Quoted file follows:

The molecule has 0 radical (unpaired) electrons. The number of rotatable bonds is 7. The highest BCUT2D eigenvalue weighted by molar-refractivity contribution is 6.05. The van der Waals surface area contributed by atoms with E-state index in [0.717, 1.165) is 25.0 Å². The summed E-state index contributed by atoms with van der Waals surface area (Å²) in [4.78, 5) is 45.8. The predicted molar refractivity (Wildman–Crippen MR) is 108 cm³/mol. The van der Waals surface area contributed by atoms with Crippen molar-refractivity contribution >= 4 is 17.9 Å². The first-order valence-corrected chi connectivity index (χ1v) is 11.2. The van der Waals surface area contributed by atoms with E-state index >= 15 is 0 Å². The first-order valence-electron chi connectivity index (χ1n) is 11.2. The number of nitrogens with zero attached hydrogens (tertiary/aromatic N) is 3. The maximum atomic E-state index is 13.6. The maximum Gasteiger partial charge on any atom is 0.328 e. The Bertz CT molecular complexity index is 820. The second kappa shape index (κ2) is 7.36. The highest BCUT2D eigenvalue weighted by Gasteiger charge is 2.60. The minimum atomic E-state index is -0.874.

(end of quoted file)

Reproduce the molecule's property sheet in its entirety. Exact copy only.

The molecule has 0 radical (unpaired) electrons. The number of rotatable bonds is 7. The highest BCUT2D eigenvalue weighted by molar-refractivity contribution is 6.05. The van der Waals surface area contributed by atoms with E-state index in [0.717, 1.165) is 25.0 Å². The summed E-state index contributed by atoms with van der Waals surface area (Å²) in [4.78, 5) is 45.8. The predicted molar refractivity (Wildman–Crippen MR) is 108 cm³/mol. The van der Waals surface area contributed by atoms with Crippen molar-refractivity contribution >= 4 is 17.9 Å². The first-order valence-corrected chi connectivity index (χ1v) is 11.2. The van der Waals surface area contributed by atoms with E-state index >= 15 is 0 Å². The first-order valence-electron chi connectivity index (χ1n) is 11.2. The number of nitrogens with zero attached hydrogens (tertiary/aromatic N) is 3. The maximum atomic E-state index is 13.6. The maximum Gasteiger partial charge on any atom is 0.328 e. The Bertz CT molecular complexity index is 820. The second kappa shape index (κ2) is 7.36. The highest BCUT2D eigenvalue weighted by Gasteiger charge is 2.60. The minimum atomic E-state index is -0.874.